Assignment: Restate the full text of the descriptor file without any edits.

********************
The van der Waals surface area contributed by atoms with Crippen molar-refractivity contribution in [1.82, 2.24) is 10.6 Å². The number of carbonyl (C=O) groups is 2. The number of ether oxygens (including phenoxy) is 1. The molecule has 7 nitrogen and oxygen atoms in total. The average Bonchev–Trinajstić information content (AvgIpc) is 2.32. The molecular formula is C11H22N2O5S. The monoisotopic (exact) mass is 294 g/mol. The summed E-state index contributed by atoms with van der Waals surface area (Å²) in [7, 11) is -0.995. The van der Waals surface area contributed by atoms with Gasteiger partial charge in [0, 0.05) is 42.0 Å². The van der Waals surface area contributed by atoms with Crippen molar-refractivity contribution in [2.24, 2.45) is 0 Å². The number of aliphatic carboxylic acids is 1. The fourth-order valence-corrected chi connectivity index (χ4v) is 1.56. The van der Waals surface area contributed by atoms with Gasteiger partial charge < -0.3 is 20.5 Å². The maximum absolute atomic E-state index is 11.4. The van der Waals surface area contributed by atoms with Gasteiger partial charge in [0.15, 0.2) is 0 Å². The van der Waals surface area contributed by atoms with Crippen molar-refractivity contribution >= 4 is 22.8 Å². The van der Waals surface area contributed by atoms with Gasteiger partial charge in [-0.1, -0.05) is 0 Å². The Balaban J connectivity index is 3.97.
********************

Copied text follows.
The van der Waals surface area contributed by atoms with Crippen molar-refractivity contribution in [1.82, 2.24) is 10.6 Å². The number of carbonyl (C=O) groups is 2. The number of ether oxygens (including phenoxy) is 1. The molecule has 7 nitrogen and oxygen atoms in total. The average Bonchev–Trinajstić information content (AvgIpc) is 2.32. The molecular formula is C11H22N2O5S. The monoisotopic (exact) mass is 294 g/mol. The summed E-state index contributed by atoms with van der Waals surface area (Å²) in [7, 11) is -0.995. The van der Waals surface area contributed by atoms with Gasteiger partial charge in [0, 0.05) is 42.0 Å². The van der Waals surface area contributed by atoms with Crippen molar-refractivity contribution in [2.24, 2.45) is 0 Å². The number of aliphatic carboxylic acids is 1. The fourth-order valence-corrected chi connectivity index (χ4v) is 1.56. The van der Waals surface area contributed by atoms with Gasteiger partial charge < -0.3 is 20.5 Å². The maximum absolute atomic E-state index is 11.4. The van der Waals surface area contributed by atoms with Gasteiger partial charge in [0.15, 0.2) is 0 Å². The van der Waals surface area contributed by atoms with Crippen molar-refractivity contribution >= 4 is 22.8 Å². The van der Waals surface area contributed by atoms with Gasteiger partial charge in [-0.1, -0.05) is 0 Å². The Balaban J connectivity index is 3.97.